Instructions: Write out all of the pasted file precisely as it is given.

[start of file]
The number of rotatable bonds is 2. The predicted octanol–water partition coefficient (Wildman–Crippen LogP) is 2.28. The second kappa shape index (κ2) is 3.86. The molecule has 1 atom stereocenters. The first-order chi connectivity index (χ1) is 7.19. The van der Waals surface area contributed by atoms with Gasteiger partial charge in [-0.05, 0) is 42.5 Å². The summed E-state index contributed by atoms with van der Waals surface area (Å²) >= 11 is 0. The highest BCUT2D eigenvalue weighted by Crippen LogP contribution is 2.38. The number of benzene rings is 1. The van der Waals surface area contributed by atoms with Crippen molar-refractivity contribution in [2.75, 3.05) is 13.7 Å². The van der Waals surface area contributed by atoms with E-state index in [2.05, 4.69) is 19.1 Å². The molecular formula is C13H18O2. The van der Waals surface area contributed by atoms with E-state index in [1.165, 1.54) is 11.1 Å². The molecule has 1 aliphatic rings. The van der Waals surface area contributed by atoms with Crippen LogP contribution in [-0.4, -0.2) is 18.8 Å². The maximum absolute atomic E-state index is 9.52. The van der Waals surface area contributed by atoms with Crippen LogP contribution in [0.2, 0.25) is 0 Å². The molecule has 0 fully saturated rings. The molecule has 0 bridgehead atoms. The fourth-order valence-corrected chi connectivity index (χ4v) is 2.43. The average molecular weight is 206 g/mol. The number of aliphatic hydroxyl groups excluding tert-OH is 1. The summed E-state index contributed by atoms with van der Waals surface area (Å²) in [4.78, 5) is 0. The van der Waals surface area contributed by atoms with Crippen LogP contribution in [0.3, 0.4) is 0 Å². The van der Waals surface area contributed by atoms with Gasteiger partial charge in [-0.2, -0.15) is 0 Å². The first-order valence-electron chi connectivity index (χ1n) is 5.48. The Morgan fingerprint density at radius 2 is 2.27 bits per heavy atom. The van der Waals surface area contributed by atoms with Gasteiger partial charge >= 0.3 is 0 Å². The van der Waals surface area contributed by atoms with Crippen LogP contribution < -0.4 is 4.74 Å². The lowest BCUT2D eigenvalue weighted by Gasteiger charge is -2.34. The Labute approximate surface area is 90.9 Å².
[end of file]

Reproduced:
The number of rotatable bonds is 2. The predicted octanol–water partition coefficient (Wildman–Crippen LogP) is 2.28. The second kappa shape index (κ2) is 3.86. The molecule has 1 atom stereocenters. The first-order chi connectivity index (χ1) is 7.19. The van der Waals surface area contributed by atoms with Gasteiger partial charge in [-0.05, 0) is 42.5 Å². The summed E-state index contributed by atoms with van der Waals surface area (Å²) >= 11 is 0. The highest BCUT2D eigenvalue weighted by Crippen LogP contribution is 2.38. The number of benzene rings is 1. The van der Waals surface area contributed by atoms with Crippen molar-refractivity contribution in [2.75, 3.05) is 13.7 Å². The van der Waals surface area contributed by atoms with E-state index in [2.05, 4.69) is 19.1 Å². The molecular formula is C13H18O2. The van der Waals surface area contributed by atoms with E-state index in [1.165, 1.54) is 11.1 Å². The molecule has 1 aliphatic rings. The van der Waals surface area contributed by atoms with Crippen LogP contribution in [-0.4, -0.2) is 18.8 Å². The maximum absolute atomic E-state index is 9.52. The van der Waals surface area contributed by atoms with Crippen LogP contribution in [0.2, 0.25) is 0 Å². The molecule has 0 fully saturated rings. The molecule has 0 bridgehead atoms. The fourth-order valence-corrected chi connectivity index (χ4v) is 2.43. The average molecular weight is 206 g/mol. The number of aliphatic hydroxyl groups excluding tert-OH is 1. The summed E-state index contributed by atoms with van der Waals surface area (Å²) in [4.78, 5) is 0. The van der Waals surface area contributed by atoms with Crippen LogP contribution in [0.3, 0.4) is 0 Å². The van der Waals surface area contributed by atoms with Gasteiger partial charge in [-0.2, -0.15) is 0 Å². The first-order valence-electron chi connectivity index (χ1n) is 5.48. The Morgan fingerprint density at radius 2 is 2.27 bits per heavy atom. The van der Waals surface area contributed by atoms with Gasteiger partial charge >= 0.3 is 0 Å². The van der Waals surface area contributed by atoms with Crippen LogP contribution < -0.4 is 4.74 Å². The lowest BCUT2D eigenvalue weighted by Gasteiger charge is -2.34. The Labute approximate surface area is 90.9 Å².